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The Garnaut Review What do emissions‐intensive trade‐exposed industries really think about emerging climate change policies?

The Garnaut Review What do emissions‐intensive trade‐exposed industries really think about... Purpose – Following the Australian Government's Garnaut Climate Change Review (CCR), the implementation of a joint business and climate change agenda is weighing heavily on the minds of those executives whose firms fit within the Emissions‐Intensive Trade‐Exposed Industry (EITEI) sectors. The purpose of this paper is to analyse and explain the major concerns that confront EITEI firms as the government moves Australia towards a low carbon economy. Design/methodology/approach – The paper adopts an economic regulation perspective that focuses on public and private interests, coupled with the leximancer software package, which was used to analyse submissions made by EITEI firms to the Garnaut CCR. Findings – The authors observed that the impact of costs on business and trade performance, future emissions trading schemes, investment in low emissions technologies, world greenhouse gas production levels in emissions‐intensive industries, and conflicting government policies form the foundations of serious corporate‐level concerns and uncertainties. Research limitations/implications – The paper highlights that private interests, as expressed in the analysed submissions, intersect with the public interest and need to be addressed seriously. Practical implications – Suggestions for a cooperative approach to addressing climate change that would involve businesses and governments are also put forward. Originality/value – The paper utilises an economic regulation perspective to explain a practical issue and has implications for future climate change policy development. http://www.deepdyve.com/assets/images/DeepDyve-Logo-lg.png Sustainability Accounting, Management and Policy Journal Emerald Publishing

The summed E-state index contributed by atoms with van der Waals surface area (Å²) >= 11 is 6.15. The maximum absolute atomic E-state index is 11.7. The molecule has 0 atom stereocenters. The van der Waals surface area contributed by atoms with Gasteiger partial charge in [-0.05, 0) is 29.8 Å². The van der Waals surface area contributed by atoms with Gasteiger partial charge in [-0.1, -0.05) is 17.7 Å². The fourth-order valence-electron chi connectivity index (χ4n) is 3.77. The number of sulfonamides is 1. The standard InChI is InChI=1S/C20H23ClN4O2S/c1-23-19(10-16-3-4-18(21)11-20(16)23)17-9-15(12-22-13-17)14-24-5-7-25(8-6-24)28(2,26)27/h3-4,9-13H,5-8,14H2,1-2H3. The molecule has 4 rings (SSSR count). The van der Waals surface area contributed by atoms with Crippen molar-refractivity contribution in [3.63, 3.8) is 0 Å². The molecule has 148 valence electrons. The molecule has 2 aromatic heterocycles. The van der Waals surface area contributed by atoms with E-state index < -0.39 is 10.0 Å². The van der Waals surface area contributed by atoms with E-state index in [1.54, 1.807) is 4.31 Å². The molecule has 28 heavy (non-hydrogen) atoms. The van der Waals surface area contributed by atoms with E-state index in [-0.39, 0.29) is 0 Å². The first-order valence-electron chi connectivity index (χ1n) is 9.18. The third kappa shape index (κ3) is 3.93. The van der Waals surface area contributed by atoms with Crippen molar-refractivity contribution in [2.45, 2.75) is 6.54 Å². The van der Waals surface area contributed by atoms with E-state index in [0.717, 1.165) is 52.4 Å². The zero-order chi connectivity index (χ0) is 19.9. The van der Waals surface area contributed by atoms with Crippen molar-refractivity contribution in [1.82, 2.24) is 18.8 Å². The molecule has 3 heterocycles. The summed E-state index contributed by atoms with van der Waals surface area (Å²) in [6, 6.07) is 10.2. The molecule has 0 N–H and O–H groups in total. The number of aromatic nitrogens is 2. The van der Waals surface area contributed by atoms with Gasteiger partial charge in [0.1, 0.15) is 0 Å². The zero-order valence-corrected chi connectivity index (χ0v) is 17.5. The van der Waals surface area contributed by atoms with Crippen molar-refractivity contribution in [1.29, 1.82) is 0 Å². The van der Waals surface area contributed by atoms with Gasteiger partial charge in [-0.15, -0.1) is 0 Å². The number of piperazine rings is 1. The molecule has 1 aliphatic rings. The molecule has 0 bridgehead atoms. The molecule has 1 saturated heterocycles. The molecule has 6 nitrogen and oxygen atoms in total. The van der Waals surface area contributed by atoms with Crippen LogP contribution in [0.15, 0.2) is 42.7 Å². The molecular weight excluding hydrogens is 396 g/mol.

The Garnaut Review What do emissions‐intensive trade‐exposed industries really think about emerging climate change policies?

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Publisher
Emerald Publishing
Copyright
Copyright © 2012 Emerald Group Publishing Limited. All rights reserved.
ISSN
2040-8021
DOI
10.1108/20408021211223543
Publisher site
See Article on Publisher Site

Abstract

Purpose – Following the Australian Government's Garnaut Climate Change Review (CCR), the implementation of a joint business and climate change agenda is weighing heavily on the minds of those executives whose firms fit within the Emissions‐Intensive Trade‐Exposed Industry (EITEI) sectors. The purpose of this paper is to analyse and explain the major concerns that confront EITEI firms as the government moves Australia towards a low carbon economy. Design/methodology/approach – The paper adopts an economic regulation perspective that focuses on public and private interests, coupled with the leximancer software package, which was used to analyse submissions made by EITEI firms to the Garnaut CCR. Findings – The authors observed that the impact of costs on business and trade performance, future emissions trading schemes, investment in low emissions technologies, world greenhouse gas production levels in emissions‐intensive industries, and conflicting government policies form the foundations of serious corporate‐level concerns and uncertainties. Research limitations/implications – The paper highlights that private interests, as expressed in the analysed submissions, intersect with the public interest and need to be addressed seriously. Practical implications – Suggestions for a cooperative approach to addressing climate change that would involve businesses and governments are also put forward. Originality/value – The paper utilises an economic regulation perspective to explain a practical issue and has implications for future climate change policy development.

Journal

Sustainability Accounting, Management and Policy JournalEmerald Publishing

Published: May 11, 2012

Keywords: Australia; Government policy; Climate change; Industrial air pollutants; Emissions; Public interest; Private interest

References